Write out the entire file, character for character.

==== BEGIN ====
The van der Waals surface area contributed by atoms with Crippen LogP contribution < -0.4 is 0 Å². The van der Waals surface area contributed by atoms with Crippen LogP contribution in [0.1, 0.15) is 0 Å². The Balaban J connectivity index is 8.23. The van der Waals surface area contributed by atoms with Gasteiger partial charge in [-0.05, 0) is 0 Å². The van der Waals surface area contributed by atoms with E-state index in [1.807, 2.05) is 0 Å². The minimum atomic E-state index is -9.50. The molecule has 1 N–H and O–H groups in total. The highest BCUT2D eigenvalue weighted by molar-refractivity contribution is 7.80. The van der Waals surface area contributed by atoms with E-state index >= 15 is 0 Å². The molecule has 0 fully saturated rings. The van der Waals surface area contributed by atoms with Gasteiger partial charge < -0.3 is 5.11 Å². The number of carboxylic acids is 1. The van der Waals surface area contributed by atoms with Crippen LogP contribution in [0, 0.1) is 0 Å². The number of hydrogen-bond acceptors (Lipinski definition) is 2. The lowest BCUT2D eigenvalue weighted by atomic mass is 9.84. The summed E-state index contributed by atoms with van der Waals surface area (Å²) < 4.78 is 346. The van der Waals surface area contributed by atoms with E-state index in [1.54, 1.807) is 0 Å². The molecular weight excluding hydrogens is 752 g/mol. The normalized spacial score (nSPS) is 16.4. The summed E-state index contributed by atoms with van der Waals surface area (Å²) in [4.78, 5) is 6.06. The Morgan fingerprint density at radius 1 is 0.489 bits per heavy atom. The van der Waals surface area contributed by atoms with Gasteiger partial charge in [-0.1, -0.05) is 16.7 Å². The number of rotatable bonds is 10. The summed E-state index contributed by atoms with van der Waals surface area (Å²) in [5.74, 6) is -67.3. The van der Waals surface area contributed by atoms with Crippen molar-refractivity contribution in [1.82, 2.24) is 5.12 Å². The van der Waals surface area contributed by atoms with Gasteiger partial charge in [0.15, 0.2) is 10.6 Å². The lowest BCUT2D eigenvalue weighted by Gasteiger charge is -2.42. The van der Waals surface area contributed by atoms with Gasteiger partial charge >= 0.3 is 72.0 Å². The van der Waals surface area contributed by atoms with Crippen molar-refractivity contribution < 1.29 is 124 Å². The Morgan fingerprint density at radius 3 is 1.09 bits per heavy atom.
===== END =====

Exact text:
The van der Waals surface area contributed by atoms with Crippen LogP contribution < -0.4 is 0 Å². The van der Waals surface area contributed by atoms with Crippen LogP contribution in [0.1, 0.15) is 0 Å². The Balaban J connectivity index is 8.23. The van der Waals surface area contributed by atoms with Gasteiger partial charge in [-0.05, 0) is 0 Å². The van der Waals surface area contributed by atoms with E-state index in [1.807, 2.05) is 0 Å². The minimum atomic E-state index is -9.50. The molecule has 1 N–H and O–H groups in total. The highest BCUT2D eigenvalue weighted by molar-refractivity contribution is 7.80. The van der Waals surface area contributed by atoms with E-state index >= 15 is 0 Å². The molecule has 0 fully saturated rings. The van der Waals surface area contributed by atoms with Gasteiger partial charge < -0.3 is 5.11 Å². The number of carboxylic acids is 1. The van der Waals surface area contributed by atoms with Crippen LogP contribution in [0, 0.1) is 0 Å². The number of hydrogen-bond acceptors (Lipinski definition) is 2. The lowest BCUT2D eigenvalue weighted by atomic mass is 9.84. The summed E-state index contributed by atoms with van der Waals surface area (Å²) < 4.78 is 346. The van der Waals surface area contributed by atoms with E-state index in [1.54, 1.807) is 0 Å². The molecular weight excluding hydrogens is 752 g/mol. The normalized spacial score (nSPS) is 16.4. The summed E-state index contributed by atoms with van der Waals surface area (Å²) in [4.78, 5) is 6.06. The Morgan fingerprint density at radius 1 is 0.489 bits per heavy atom. The van der Waals surface area contributed by atoms with Gasteiger partial charge in [-0.1, -0.05) is 16.7 Å². The number of rotatable bonds is 10. The summed E-state index contributed by atoms with van der Waals surface area (Å²) in [5.74, 6) is -67.3. The van der Waals surface area contributed by atoms with Crippen molar-refractivity contribution in [1.82, 2.24) is 5.12 Å². The van der Waals surface area contributed by atoms with Gasteiger partial charge in [0.15, 0.2) is 10.6 Å². The lowest BCUT2D eigenvalue weighted by Gasteiger charge is -2.42. The van der Waals surface area contributed by atoms with Gasteiger partial charge >= 0.3 is 72.0 Å². The van der Waals surface area contributed by atoms with Crippen molar-refractivity contribution < 1.29 is 124 Å². The Morgan fingerprint density at radius 3 is 1.09 bits per heavy atom.